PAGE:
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Indonesia reports steep rise in mental health cases

Govt fears the spike will result in more families shackling relatives instead of seeking professional help

Indonesia reports steep rise in mental health cases

A nun saws through a log to free a girl shackled by her family because she suffers from mental illness. (Photo supplied) 

The Indonesian government has called on people to seek professional help for family members suffering from mental illnesses and not to shackle them after reporting a sharp increase in mental health cases across the country.

Despite a decrease in numbers in recent years, shackling remains a common practice among families in Indonesia to deal with mentally ill people who are considered a threat to others.

The practice has drawn widespread condemnation from rights groups.

The health ministry says about 19,000 people with mental illness are still being shackled, mainly in rural areas, but the government fears figures could rise again after reporting a sharp increase in cases.

According to the ministry, at least 197,000 people suffered from mental health problems in 2019, but this figure rose sharply to about 277,000 in 2020.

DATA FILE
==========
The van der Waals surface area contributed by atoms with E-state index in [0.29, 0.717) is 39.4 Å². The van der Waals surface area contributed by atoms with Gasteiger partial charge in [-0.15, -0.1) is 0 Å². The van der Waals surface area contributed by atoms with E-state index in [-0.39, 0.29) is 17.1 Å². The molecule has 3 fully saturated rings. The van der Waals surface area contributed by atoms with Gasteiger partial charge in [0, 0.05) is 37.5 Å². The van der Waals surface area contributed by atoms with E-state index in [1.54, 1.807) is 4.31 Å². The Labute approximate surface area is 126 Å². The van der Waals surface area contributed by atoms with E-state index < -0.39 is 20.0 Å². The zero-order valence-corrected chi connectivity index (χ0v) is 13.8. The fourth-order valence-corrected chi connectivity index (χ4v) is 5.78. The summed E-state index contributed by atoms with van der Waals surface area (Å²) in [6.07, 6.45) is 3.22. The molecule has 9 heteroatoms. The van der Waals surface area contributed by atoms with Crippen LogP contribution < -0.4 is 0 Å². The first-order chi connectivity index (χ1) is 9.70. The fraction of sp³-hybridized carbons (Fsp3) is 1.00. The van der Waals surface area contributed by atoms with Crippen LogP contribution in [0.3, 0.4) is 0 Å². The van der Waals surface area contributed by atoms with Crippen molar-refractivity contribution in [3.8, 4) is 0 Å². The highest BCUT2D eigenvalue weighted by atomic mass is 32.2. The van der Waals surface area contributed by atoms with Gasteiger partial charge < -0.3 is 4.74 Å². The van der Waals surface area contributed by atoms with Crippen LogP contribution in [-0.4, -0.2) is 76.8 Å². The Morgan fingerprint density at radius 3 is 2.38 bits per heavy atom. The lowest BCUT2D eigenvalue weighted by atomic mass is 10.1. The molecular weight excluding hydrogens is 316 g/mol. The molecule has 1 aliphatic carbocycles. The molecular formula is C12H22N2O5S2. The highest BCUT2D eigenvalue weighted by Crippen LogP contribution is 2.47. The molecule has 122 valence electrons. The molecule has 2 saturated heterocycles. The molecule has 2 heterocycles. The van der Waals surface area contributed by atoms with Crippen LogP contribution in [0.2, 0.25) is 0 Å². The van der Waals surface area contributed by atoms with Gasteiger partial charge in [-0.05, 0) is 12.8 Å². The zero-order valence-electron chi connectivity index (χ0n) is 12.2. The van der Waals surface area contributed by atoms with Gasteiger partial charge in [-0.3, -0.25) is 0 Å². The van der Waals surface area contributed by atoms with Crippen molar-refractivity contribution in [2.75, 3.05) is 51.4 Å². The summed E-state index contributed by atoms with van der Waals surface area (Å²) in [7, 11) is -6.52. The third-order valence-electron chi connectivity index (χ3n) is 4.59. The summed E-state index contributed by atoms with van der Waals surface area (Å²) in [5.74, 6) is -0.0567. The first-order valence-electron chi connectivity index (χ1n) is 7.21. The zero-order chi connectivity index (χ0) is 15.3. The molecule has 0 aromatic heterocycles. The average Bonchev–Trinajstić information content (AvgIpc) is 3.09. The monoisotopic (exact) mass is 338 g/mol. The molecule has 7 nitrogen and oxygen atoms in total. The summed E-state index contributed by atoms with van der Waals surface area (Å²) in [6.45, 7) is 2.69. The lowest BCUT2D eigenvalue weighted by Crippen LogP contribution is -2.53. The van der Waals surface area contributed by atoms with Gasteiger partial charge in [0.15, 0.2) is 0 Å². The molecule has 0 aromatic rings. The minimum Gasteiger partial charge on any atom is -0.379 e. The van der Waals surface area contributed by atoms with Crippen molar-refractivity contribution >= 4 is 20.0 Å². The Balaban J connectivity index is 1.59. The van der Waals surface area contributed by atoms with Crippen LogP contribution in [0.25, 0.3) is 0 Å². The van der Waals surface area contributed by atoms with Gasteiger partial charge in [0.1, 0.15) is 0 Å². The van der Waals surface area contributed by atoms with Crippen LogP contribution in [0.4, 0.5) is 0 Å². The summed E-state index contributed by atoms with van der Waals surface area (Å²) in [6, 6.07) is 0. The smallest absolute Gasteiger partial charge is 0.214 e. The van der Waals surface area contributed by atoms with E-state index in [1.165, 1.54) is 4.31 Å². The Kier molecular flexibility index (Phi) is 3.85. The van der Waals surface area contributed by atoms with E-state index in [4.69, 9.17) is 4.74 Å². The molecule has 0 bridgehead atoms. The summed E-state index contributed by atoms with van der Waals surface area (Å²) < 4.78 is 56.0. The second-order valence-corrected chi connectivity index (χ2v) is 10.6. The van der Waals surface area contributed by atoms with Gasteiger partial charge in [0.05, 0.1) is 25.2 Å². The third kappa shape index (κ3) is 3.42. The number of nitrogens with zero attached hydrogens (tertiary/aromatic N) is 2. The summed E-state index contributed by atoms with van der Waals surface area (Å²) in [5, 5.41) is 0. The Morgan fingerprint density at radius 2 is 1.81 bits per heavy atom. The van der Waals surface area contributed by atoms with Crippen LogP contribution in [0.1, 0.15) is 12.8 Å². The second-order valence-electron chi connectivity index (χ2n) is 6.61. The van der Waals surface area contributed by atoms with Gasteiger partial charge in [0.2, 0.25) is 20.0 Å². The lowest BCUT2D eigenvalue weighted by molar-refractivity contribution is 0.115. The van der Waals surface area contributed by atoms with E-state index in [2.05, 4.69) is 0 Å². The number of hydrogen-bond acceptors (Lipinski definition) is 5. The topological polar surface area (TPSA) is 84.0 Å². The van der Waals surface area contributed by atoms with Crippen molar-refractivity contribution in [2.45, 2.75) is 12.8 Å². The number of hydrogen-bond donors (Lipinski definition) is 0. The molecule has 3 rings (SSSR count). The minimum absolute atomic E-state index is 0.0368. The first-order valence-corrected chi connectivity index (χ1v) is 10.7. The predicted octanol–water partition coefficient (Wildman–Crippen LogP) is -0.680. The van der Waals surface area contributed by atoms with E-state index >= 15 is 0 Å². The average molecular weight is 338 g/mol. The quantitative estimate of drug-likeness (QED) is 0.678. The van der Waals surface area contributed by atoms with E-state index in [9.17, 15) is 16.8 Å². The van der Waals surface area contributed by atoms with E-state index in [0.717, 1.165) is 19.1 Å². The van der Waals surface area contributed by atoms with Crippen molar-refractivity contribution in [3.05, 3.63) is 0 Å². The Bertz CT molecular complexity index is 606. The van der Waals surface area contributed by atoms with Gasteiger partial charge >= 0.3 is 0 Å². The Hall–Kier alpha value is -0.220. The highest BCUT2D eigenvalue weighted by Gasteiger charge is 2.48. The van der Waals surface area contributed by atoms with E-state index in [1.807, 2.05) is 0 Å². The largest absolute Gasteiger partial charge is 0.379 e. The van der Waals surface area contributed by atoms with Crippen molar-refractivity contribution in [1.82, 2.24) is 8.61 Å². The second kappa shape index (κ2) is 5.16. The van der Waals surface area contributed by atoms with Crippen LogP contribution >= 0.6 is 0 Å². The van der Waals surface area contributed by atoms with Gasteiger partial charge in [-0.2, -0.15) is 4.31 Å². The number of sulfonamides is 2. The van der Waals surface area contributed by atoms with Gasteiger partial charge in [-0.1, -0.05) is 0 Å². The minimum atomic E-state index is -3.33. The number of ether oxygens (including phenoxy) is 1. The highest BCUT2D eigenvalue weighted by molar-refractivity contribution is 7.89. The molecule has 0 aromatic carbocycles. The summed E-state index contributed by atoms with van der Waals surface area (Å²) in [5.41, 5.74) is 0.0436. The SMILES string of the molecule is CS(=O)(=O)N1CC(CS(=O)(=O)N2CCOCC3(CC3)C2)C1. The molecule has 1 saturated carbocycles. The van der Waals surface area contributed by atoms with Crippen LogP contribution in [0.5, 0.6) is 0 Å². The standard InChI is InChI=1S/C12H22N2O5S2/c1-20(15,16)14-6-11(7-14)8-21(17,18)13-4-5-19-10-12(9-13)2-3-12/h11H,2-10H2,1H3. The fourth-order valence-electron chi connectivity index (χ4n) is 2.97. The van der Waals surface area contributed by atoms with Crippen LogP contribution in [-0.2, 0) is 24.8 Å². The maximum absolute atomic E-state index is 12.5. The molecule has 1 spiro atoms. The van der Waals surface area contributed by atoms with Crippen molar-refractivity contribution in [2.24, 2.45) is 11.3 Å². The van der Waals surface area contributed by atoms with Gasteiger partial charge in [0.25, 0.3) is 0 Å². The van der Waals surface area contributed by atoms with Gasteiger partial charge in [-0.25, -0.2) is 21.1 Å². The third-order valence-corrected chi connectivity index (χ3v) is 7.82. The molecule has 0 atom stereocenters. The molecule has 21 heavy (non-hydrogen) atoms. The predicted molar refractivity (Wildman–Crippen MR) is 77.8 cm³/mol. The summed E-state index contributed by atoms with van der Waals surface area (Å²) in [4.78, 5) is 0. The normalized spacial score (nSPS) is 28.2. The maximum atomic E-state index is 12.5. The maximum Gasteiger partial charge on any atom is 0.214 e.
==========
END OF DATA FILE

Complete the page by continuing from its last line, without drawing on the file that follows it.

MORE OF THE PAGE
The sharp increase is being blamed on pressures brought about by the Covid-19 pandemic.  

Families must overcome their sense of shame that makes them shackle relatives and instead take them to hospital or rehabilitation centers

“We fear the number of shackled people will increase as a result,” Maxin Rain Rondonuwu, the health ministry's director-general for disease control and prevention, said on Oct. 10 — World Mental Health Day.

“Families must overcome their sense of shame that makes them shackle relatives and instead take them to hospital or rehabilitation centers. Shackling is not a solution and will make matters worse.”

Felix Gunawan, director of the Indonesian Association of Voluntary Health Services, a Catholic group, said many of those suffering from mental health issues can be easily treated through drugs.

“It is important that families receive information and professional advice so that the illness can be treated,” he told UCA News.

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Many families are superstitious and don’t see such conditions as an illness. They think there is some supernatural explanation, which needs to be addressed, Gunawan said.

He said the Catholic Church is leading initiatives to treat patients at rehabilitation centers, which shows patients can be treated and recover, but the government needs to do more to help them by increasing the number of medical facilities and psychiatrists for such patients.  

According to the health ministry, Indonesia has only 34 hospitals for the mentally ill, both government and privately run, and only 1,053 psychiatrists. 

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